The liberal point of view is liberal; that a wide variety of sexual choices are perfectly fine, that a person's private life is private, and that it is separate from their public actions. This gives Republicans a huge political advantage. It gives them a weapon - attack a person's sex life, directly or through innuendo and whispering campaigns - that Democrats generally won't use because they think it's irrelevant or unfair or that it's not really a problem.
Liberals (leftists, Democrats, realists, sensible people) have to ask themselves, do they want to let Republicans (rightwingers, conservatives, neo-cons, the religious right) to have that weapon, while they are unilaterally disarmed?
The long term way is to change the game. To encourage and relentlessly push the study of presidential sex lives and their connection to - or utter disconnect from - political performance.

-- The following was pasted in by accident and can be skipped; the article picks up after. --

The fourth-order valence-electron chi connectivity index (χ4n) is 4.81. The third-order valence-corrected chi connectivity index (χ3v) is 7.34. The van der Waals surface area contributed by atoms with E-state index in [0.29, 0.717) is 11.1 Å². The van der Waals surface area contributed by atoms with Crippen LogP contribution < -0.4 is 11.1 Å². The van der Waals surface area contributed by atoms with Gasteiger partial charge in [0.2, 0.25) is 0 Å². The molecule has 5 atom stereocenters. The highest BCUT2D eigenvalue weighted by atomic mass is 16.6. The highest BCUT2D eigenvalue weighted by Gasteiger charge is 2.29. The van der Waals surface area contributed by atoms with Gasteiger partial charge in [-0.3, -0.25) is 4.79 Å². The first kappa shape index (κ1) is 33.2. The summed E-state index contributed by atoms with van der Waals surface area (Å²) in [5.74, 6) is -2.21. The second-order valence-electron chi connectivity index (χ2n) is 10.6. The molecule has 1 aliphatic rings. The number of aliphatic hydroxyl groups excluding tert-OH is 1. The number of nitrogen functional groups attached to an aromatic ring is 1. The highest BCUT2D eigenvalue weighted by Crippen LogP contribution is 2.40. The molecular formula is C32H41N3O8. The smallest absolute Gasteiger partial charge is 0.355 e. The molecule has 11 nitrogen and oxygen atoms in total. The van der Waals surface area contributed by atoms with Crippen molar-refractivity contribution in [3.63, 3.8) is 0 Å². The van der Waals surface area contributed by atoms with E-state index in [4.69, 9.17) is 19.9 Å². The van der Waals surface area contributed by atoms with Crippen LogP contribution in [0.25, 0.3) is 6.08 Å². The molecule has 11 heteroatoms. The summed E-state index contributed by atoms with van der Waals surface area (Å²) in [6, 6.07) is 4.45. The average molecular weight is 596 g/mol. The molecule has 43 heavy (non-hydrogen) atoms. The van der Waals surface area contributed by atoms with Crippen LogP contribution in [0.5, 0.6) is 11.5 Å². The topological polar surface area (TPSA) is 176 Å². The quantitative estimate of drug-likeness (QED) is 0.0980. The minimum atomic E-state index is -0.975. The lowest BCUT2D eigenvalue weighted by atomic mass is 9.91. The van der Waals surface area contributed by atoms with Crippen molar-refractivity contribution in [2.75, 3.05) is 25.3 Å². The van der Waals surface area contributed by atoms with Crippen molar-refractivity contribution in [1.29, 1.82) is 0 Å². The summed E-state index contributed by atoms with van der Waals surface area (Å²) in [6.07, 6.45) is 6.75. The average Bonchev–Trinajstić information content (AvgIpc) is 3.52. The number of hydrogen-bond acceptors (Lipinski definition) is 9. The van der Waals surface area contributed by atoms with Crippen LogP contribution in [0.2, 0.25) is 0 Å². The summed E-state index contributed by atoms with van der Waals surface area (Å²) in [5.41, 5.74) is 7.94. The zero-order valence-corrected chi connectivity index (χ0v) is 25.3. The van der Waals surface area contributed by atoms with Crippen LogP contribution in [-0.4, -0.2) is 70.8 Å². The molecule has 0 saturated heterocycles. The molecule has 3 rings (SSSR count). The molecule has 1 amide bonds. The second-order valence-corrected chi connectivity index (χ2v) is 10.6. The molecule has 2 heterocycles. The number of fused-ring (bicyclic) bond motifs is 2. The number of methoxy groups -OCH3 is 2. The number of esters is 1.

The short term response - according to the book of Karl Rove - is to attack their strength. This is not a job for candidates by the way, it's a job for surrogates. Point number one is that the Republican Party is the party of sexual hypocrites, serial adulterers, patrons of prostitutes, and gays in the closet. Also, a case can be made that Republicans are so sex obsessed that they become sex addled, and they let their obsession with sex, sex, sex, override their good sense about economics, foreign policy, national security, safety, education, war and peace. Accuse them, early and often, of making way too much of sex. So often, that it becomes conventional wisdom. Then, any time it comes up, the response will be, oh, there they go again with their weird, hypocritical obsession with sex. Do it until they become afraid to mention sex, in the same way that Democrats, from being accused of being weak on national security, became politically terrified of opposing even the stupidest, most illegitimate war in American history. Learn from Rove, and decades of Republican politicking, if even good impulses can be demonized, certainly stupid ones can be too.